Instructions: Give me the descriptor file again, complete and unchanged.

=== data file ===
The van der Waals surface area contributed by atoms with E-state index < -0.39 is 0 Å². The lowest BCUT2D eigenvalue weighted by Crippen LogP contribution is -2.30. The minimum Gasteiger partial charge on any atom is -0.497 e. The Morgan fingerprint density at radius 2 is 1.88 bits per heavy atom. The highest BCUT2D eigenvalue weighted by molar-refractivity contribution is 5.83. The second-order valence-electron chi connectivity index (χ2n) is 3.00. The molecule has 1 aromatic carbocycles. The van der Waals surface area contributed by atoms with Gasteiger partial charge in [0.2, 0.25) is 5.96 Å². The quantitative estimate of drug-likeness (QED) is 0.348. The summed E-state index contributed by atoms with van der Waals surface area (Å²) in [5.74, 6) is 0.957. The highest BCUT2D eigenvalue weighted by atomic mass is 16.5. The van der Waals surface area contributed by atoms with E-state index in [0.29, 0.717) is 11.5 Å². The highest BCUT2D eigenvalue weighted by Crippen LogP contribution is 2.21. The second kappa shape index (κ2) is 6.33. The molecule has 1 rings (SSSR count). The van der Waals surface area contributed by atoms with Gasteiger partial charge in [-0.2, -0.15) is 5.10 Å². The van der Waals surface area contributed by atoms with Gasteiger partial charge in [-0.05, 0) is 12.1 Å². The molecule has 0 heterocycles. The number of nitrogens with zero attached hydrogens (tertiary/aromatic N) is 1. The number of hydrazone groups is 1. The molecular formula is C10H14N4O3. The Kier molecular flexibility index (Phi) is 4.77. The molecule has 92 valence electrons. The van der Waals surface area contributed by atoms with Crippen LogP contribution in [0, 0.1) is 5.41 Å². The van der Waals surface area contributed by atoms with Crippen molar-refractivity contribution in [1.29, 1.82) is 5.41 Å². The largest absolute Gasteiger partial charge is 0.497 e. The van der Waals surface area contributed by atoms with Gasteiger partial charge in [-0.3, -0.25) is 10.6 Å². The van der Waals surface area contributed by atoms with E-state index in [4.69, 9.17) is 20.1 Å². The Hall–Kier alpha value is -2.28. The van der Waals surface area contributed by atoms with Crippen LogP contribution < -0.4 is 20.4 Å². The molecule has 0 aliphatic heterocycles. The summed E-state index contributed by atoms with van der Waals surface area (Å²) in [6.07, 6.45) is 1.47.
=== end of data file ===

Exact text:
The van der Waals surface area contributed by atoms with E-state index < -0.39 is 0 Å². The lowest BCUT2D eigenvalue weighted by Crippen LogP contribution is -2.30. The minimum Gasteiger partial charge on any atom is -0.497 e. The Morgan fingerprint density at radius 2 is 1.88 bits per heavy atom. The highest BCUT2D eigenvalue weighted by molar-refractivity contribution is 5.83. The second-order valence-electron chi connectivity index (χ2n) is 3.00. The molecule has 1 aromatic carbocycles. The van der Waals surface area contributed by atoms with Gasteiger partial charge in [0.2, 0.25) is 5.96 Å². The quantitative estimate of drug-likeness (QED) is 0.348. The summed E-state index contributed by atoms with van der Waals surface area (Å²) in [5.74, 6) is 0.957. The highest BCUT2D eigenvalue weighted by atomic mass is 16.5. The van der Waals surface area contributed by atoms with E-state index in [0.29, 0.717) is 11.5 Å². The highest BCUT2D eigenvalue weighted by Crippen LogP contribution is 2.21. The second kappa shape index (κ2) is 6.33. The molecule has 1 rings (SSSR count). The van der Waals surface area contributed by atoms with Gasteiger partial charge in [-0.2, -0.15) is 5.10 Å². The van der Waals surface area contributed by atoms with Gasteiger partial charge in [-0.05, 0) is 12.1 Å². The molecule has 0 heterocycles. The number of nitrogens with zero attached hydrogens (tertiary/aromatic N) is 1. The number of hydrazone groups is 1. The molecular formula is C10H14N4O3. The Kier molecular flexibility index (Phi) is 4.77. The molecule has 92 valence electrons. The van der Waals surface area contributed by atoms with Crippen LogP contribution in [0, 0.1) is 5.41 Å². The van der Waals surface area contributed by atoms with Crippen molar-refractivity contribution in [1.29, 1.82) is 5.41 Å². The largest absolute Gasteiger partial charge is 0.497 e. The van der Waals surface area contributed by atoms with Gasteiger partial charge in [-0.3, -0.25) is 10.6 Å². The van der Waals surface area contributed by atoms with E-state index in [4.69, 9.17) is 20.1 Å². The Hall–Kier alpha value is -2.28. The van der Waals surface area contributed by atoms with Crippen LogP contribution < -0.4 is 20.4 Å². The molecule has 0 aliphatic heterocycles. The summed E-state index contributed by atoms with van der Waals surface area (Å²) in [6.07, 6.45) is 1.47.